It doesn’t matter if you’re the IT manager of a private college, large public university or smaller community college, every day is a challenge to support your student’s and faculty’s Wi-Fi needs and expectations. Campus IT departments are in charge of a very complex ecosystem where they're in a constant struggle to manage increasing device numbers and mission critical applications.
It's not just the increasing numbers of connected devices that's causing wifi performance issues but also the types of applications being used.
From streaming video, video calling, VoIP, social apps and online gaming, prioritizing your available bandwidth has become critical to maximizing your Wi-Fi performance.
To help you support your user's increasing demands and make the most of what you already have in place, here are 3 ways you can optimize your network’s current available bandwidth to boost Wi-Fi performance.
Creating and Enforcing Policies
Always-on, always available connectivity requires visibility and control, especially when it comes to providing a consistent wireless experience.
While the learning environments (academic buildings) are the obvious first place you have to have rules in place to prioritize bandwidth, the second are the lifestyle environments (student housing etc).
You need to have the ability to create and enforce rules that properly manages the available bandwidth for your mission critical apps vs. your recreational applications.
Your conditions for prioritizing service could be by time, location, type of application, user-role and device type.
For example, you could limit applications like Netflix to a set amount of available bandwidth during peak hours, say 7am-7pm and then open it up to unlimited availability from 7pm-7am.
This would allow you to ensure your mission critical applications like online testing wouldn’t be at risk from crashing because other students are trying to binge watch The Walking Dead.
The Importance of Caching
This is a simple concept but one that is incredibly powerful. Imagine you are going to have your students stream a YouTube video in class, caching allows you to save and store that data so each student doesn’t have to load that video as if it were new.
Caching will significantly reduce the time it takes to access web content since it doesn’t have to be pulled from the original servers and consequently reduces the traffic on your network.
All of the data that is stored is put into a big loop with the newer information at the front and the older content eventually rotating towards the back until it’s finally not being stored anymore. This is based on policies that determine how long data is stored.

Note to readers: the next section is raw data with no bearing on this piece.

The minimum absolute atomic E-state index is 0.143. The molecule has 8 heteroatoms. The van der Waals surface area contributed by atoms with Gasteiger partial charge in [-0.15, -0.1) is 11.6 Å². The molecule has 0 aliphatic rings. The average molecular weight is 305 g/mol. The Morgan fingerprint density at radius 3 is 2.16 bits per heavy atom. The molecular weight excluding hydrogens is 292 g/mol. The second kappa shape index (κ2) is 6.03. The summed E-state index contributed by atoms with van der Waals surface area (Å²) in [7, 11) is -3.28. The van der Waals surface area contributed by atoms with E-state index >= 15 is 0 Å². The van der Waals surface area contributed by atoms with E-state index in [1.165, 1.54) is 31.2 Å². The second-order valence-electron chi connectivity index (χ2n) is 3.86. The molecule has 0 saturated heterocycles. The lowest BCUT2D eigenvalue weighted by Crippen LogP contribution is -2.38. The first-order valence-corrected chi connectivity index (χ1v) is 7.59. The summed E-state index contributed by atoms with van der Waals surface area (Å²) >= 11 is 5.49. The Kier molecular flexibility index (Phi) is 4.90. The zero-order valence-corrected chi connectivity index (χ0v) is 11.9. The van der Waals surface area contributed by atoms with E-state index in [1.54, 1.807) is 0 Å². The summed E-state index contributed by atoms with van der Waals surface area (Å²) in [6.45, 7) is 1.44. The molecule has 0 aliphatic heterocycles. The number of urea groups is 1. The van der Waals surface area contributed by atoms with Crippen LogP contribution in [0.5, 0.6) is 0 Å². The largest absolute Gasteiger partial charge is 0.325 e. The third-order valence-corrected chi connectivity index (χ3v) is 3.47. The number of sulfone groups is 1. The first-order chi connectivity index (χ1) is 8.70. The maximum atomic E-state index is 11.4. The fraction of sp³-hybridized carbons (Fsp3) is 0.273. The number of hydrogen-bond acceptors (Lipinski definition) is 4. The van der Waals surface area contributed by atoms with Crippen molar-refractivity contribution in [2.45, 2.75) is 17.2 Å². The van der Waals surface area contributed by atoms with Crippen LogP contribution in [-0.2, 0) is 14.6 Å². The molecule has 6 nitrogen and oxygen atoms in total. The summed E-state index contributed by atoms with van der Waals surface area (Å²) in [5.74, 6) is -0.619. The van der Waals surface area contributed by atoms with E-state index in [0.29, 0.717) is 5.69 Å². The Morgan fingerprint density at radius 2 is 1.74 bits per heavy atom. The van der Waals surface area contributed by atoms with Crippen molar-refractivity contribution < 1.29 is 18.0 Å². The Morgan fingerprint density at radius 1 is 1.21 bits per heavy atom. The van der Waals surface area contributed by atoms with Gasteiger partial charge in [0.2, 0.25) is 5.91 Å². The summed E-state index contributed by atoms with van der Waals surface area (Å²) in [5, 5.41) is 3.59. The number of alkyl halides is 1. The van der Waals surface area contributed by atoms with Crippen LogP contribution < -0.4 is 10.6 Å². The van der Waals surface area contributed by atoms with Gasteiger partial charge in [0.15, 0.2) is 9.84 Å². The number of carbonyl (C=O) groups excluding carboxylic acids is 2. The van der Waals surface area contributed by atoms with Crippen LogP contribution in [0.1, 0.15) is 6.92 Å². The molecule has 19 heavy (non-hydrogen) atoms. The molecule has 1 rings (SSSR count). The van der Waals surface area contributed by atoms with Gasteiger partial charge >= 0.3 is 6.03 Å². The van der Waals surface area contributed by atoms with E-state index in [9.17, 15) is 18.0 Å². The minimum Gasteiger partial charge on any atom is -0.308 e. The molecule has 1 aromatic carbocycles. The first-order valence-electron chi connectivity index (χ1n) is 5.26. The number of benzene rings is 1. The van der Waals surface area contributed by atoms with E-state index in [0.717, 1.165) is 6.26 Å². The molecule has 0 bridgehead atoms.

Knowing Your Devices and Applications
Students attending college today bring with them an average of 7 devices. If you do the math, even on a smaller campus that equals a lot of demand and a lot of devices to sufficiently support.
Bandwidth shaping or traffic shaping are great ways to manage the performance of you campus WLAN. However, your efforts really start with your wireless network design.
Two of the most critical components of your WLAN design are properly planning for the devices and applications that will require access to the network.
This is not something that should be addressed after the fact. Too many times have we seen colleges and universities get themselves into trouble because they failed to account for their devices and applications during the WiFi engineering process.
You have to know what types of devices will be running on your network, where they will be used, what applications they will be running and what requirements both have to operate correctly.
This information needs to be addresses during the predictive RF design stage of the process, where an experienced network engineer can make the necessary adjustments as you design a new network, update an existing one or prepare to introduce or allow new devices/applications onto your network.
The nature of wireless can make it difficult to pinpoint what exactly is causing your wifi problems. In addition to having the right RF design, you can also troubleshoot your Wi-Fi performance using application performance testing.
An application performance test is a unique assessment that looks at wifi performance from the point of view of the device or application. You can run what-if scenarios and simulate how your devices and applications actually function while on the network.
This is a great way to get real-world results to make the required adjustments to your performance.
Making sure everyone gets a consistent wireless experience means integrating the right strategy and management tools into your campus wifi network. Bandwidth is an important part of your overall wireless platform, however, it's not everything and just buying more won't always solve your wifi problems.
Next time you're having wifi problems make sure you don't forget you have a lot of other options available than just buying a bigger a pipe.